Let’s start with what it is not for. The trunk gun is not there to go and get, and then re-enter a situation to deal with the threat ourselves. If you have made it to your car, you can safely exit the area and that is our smartest plan. If you encounter jihad on your way to making an escape, by all means burn them down, but most of these events are over in moments and by the time you get to your car, get your big gun and get back to the fight, it will be over and you will be a target for the responding officers. We, the armed, non-sworn, civilians of this country, do not carry guns to be Junior G-Men. We do not have belt pistols and trunk guns to seek out and engage terrorists. That is the job of the professionals, and doing so may well see us get shot by police instead of terrorists. Shot is shot, and it sucks.
Rather, the trunk gun is there to give the citizen more capability over a handgun to cope with an elevated threat situation in their area. While we’re trying to get out of Dodge in a situation where we have advance warning of heightened danger, a long gun up front gives us more options.
Hardware wise, this immediately suggests America’s Rifle. A reliable AR-15 type with a 16″ barrel and collapsible stock is lightweight and portable and can deal with just about anything man-sized at any distance at which we can identify a threat. An AR that lives in a trunk should absolutely have fixed iron sights. For this a permanently pinned front sight tower and if you’re using a flat top receiver, a fixed rear sight like the Daniel Defense 1.5 or the Troy unit are best. A red dot sight turns maintaining a sight picture into Easy Mode, but a trunk is a harsh environment for batteries and electronics. Hot and cold extremes, vibration, bumps and uncontrolled humidity all add up to a potentially dead dot when you need it the most. Sturdy iron sights that will keep a zero are a primary requirement, not a backup.
And let’s be honest. How many of us are eager to drop $500 on a quality red dot that will live most of it’s life in our trunk? The temptation to cheap out on a Chinese Fakepoint for your trunk gun is high, and should be avoided. Get a good set of irons first and learn to use them well until you can afford a real red dot and can get into the habit of checking it regularly.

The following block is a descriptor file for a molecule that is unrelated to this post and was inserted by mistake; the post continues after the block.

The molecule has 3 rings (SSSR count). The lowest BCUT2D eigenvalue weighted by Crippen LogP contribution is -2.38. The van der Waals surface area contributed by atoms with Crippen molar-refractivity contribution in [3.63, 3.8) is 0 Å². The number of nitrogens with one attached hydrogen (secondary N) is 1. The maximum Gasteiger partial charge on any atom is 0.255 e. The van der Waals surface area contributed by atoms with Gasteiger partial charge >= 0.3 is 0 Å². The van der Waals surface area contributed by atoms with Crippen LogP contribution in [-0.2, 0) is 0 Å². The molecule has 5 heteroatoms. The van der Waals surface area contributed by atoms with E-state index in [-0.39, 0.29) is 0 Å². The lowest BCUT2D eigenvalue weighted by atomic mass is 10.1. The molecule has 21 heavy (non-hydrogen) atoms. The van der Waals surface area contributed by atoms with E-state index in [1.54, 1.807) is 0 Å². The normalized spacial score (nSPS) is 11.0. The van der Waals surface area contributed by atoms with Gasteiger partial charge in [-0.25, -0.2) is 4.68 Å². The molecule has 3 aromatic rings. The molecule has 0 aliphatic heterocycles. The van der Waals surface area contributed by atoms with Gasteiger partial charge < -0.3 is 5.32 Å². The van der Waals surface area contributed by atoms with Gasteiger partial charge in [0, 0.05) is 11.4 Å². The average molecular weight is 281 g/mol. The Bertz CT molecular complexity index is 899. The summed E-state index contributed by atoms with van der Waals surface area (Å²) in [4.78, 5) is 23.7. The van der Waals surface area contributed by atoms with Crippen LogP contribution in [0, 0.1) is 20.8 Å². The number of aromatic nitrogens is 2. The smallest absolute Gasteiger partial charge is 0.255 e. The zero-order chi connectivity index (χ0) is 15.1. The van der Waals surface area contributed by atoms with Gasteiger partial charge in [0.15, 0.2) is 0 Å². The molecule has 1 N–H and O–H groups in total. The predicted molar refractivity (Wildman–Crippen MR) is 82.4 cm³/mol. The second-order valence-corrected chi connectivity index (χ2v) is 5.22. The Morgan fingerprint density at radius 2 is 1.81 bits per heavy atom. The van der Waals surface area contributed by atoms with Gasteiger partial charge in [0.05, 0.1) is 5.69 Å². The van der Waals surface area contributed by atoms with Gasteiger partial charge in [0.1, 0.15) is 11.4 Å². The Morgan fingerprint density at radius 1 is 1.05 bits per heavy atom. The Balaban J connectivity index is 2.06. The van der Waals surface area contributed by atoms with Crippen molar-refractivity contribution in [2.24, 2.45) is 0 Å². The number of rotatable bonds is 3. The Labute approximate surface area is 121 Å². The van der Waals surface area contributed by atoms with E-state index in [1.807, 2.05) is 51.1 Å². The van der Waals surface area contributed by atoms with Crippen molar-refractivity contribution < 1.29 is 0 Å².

Similarly, how many of us will commit to checking the batteries in our sights on a regular basis? For this reason, I think a flashlight, while indispensable on a home defense AR, is a low priority on a trunk gun. Better to have a small stub of rail already in place on the gun so you can throw on a flashlight like a Streamlight TLR-1 or similar if required.
A sling is to the rifle as the holster is to the pistol, and will make life easier if you have to abandon your car and move out on foot. A lightweight and compact chest rig that allows you to draw your carry pistol without interference is also a good idea, but simply stuffing some spare magazines into your pockets is better than nothing.
If you can’t afford an AR-15 for your trunk, there’s still good options that won’t break the bank.
A lot of people on the internet have this idea in their heads that AR15s are these finicky, maintenance queens that need to be constantly cleaned and scraped free of any bit of debris lest they suffer a catastrophic malfunction. There are lot of reasons why people think this, but suffice to say it’s not true. Our buddy John from Ballistic Radio, with the help of Knight’s Armament and Freedom Munitions decided to show you how not true that was, so he shot 15,000 rounds through an AR15 without cleaning it, then dumped an entire bag of sand on it. (some NSFW language, so use your headphones)
Yes, technically one of these is a pistol. But they’re all awesome. Top to bottom:
- Beretta ARX-100: Trijicon RMR, Troy BattleSights, Crimson Trace Railmaster, Troy Battlemag
- SB15 pistol: DPMS upper, Magpul rear sight, Troy Battlemag, Colt BCG, Aero Precision lower
- Troy Defense Lamb Carbine: Leupold 2-7 power scope, sexy 20 round mag
A while back we built an AR15 pistol up using an Aero Precision lower, DPMS complete upper from our friends at Brownells, and of course the Sig SB15 brace. Unfortunately, there were some feed issues with the gun, as demonstrated below:
After some testing, it was determined that the cause of the issue was likely the BCG. This was tested by putting the BCG in another gun and watching it double-feed like a champ all day long. So, the pistol has been upgraded. Here’s the new look, and new hotness.
Still the same handguard and fixed front sight post, but the bolt carrier group has been upgraded to a Colt 6920 BCG that was sitting around the office. The charging handle was upgraded to a Rainier Arms Raptor because of reasons, and then I stuck a 40 round PMag in it because reloading is stupid. It’s going to the range tomorrow to see how it works. Sharp eyed readers will also notice the Crimson Trace Railmaster Light/Laser combo mounted on the side of the gun, and there’s a good reason for that. This gun is actually a really neat platform for an HD gun, but to really fill that role properly it needs sweet beams. So we put the best laser on the market on it, because anything less than the best is a felony.
Of course, what it really needs to be perfect for HD is a suppressor. Luckily it’s already wearing an AAC flash hider, so now I just need to come up with 1,000 bucks and wait 9 months for the paperwork to get approved. Oh, and make sure the gun actually works.